Author Jamuna Rangachari has penned several books for children that aim at inculcating spirituality in them while imparting basic knowledge about religion. Her stories are told in a simple, interesting way to keep children’s interest alive in the subjects that are otherwise too complex for children to grasp.
- You have curated a value-addition story series called Teaching Stories. Could you please tell us more about the vision behind this anthology?
Stories are the best way to get across to all, as they are not preachy and a message is conveyed subtly. I felt choosing stories from all regions in the world also puts across a message that we all are indeed one. I honestly feel it is the best way to make human beings more humane. This is what is true spirituality, according to me.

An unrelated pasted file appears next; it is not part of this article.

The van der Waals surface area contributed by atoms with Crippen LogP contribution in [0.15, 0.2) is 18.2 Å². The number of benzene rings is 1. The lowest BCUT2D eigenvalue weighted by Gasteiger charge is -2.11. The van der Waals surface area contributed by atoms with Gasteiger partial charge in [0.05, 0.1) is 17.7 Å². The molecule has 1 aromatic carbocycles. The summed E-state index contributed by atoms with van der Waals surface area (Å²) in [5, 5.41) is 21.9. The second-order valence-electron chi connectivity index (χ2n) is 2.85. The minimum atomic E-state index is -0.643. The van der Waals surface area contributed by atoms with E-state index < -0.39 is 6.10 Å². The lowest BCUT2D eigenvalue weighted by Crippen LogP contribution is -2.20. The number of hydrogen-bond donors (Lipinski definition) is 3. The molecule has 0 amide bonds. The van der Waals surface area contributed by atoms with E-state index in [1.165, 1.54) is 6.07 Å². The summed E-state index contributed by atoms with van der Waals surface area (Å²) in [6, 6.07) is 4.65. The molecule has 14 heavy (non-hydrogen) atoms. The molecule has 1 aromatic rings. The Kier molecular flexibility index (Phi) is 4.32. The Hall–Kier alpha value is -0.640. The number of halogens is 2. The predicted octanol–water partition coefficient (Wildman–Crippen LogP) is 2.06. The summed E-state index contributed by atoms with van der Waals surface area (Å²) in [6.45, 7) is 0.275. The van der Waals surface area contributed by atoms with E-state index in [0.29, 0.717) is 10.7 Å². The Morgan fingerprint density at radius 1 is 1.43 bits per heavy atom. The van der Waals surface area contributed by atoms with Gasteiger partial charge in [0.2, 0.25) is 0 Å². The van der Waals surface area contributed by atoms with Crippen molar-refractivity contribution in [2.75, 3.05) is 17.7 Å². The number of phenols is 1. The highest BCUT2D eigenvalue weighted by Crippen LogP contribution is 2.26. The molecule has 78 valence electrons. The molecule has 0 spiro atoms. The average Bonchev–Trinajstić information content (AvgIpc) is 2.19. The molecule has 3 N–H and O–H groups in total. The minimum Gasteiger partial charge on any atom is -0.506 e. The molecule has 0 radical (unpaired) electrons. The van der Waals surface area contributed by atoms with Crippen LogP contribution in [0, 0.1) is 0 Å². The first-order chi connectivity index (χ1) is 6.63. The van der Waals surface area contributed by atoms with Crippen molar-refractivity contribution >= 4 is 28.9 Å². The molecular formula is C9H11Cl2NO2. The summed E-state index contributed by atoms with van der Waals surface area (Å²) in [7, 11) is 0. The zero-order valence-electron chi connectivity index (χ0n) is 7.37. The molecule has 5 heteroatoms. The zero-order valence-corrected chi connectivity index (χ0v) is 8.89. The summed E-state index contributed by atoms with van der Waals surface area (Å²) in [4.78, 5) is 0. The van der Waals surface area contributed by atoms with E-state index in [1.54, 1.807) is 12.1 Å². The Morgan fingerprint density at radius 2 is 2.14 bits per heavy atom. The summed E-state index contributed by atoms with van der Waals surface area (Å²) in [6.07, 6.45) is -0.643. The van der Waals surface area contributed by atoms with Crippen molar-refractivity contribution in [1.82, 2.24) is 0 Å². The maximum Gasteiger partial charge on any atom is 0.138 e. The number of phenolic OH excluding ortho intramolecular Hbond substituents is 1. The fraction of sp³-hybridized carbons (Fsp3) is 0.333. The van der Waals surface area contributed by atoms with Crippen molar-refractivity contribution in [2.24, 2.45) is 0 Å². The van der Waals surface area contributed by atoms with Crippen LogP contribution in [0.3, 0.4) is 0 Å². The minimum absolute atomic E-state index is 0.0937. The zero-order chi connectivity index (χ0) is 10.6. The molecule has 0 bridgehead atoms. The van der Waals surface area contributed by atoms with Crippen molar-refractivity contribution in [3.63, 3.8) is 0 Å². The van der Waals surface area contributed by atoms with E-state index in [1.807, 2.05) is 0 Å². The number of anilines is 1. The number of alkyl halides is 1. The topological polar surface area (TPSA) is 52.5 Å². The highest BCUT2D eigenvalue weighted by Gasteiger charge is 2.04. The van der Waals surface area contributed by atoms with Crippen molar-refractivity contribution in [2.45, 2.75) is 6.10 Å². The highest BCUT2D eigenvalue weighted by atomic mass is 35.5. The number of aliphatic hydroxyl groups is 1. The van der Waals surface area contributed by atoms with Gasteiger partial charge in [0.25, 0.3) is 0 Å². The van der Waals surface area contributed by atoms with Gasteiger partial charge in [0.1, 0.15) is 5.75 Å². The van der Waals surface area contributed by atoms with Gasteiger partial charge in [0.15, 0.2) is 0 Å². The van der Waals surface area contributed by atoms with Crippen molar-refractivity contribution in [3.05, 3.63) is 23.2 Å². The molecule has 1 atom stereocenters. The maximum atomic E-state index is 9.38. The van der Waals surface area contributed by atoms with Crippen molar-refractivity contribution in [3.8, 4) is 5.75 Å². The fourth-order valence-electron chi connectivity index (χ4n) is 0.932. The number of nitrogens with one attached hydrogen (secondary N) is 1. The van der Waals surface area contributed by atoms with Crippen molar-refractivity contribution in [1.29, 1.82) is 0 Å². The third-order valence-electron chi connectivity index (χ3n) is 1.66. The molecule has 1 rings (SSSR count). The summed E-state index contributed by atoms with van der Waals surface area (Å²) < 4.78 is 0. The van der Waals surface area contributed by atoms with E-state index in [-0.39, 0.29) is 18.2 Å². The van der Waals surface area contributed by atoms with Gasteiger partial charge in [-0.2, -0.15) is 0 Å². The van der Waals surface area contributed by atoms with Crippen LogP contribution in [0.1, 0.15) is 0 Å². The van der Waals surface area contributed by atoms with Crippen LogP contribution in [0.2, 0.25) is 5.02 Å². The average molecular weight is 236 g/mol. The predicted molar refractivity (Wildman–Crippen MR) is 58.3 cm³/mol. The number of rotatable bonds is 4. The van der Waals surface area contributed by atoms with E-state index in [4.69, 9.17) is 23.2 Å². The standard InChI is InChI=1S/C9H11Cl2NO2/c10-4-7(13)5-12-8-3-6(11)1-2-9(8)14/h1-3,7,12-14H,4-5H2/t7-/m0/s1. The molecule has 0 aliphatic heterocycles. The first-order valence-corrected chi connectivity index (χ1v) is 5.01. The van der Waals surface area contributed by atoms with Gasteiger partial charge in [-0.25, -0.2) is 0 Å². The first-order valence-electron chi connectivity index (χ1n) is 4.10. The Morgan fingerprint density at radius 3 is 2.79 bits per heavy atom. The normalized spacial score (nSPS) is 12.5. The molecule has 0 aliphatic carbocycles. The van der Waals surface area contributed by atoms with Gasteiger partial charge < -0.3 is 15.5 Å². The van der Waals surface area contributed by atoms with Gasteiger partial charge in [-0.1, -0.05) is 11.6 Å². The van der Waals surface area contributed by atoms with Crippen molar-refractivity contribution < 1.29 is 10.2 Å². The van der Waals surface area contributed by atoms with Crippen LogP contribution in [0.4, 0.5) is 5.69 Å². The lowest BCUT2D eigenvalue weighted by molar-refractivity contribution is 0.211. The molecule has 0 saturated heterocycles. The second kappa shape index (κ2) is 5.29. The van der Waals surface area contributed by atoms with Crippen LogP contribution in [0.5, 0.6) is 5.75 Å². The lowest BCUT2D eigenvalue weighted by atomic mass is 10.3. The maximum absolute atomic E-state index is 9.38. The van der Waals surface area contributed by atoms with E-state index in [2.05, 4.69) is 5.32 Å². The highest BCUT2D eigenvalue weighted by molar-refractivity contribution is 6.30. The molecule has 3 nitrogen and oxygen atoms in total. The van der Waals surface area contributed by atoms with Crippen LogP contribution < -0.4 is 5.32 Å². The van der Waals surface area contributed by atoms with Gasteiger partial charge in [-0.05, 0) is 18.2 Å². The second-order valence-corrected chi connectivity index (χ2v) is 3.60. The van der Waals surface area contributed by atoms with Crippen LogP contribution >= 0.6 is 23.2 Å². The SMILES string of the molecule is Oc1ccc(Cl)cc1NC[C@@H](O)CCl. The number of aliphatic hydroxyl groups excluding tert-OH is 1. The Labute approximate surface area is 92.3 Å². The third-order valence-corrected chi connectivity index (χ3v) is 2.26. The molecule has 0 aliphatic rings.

- What inspired you to become a children’s author? Which age group do your books target and why?
Children are a mould that we need to shape properly for the future. This is why I aimed to be a children’s author. The age group I cater to is seven to sixteen as this is the stage where all children are searching to find themselves and form their identity, influenced by many factors.
- What is the relevance of Children’s Day? How should it be celebrated?
Children’s Day is meant to celebrate the innocence and the eagerness of children to explore the world. In my opinion, it could be celebrated with children teaching the adults what to do and what not to do as that would help us understand their true selves and what kind of world we are portraying to them.
It might even make all of us ponder and perhaps create a better world, slowly but steadily as children are purer souls, untainted by greed and vice.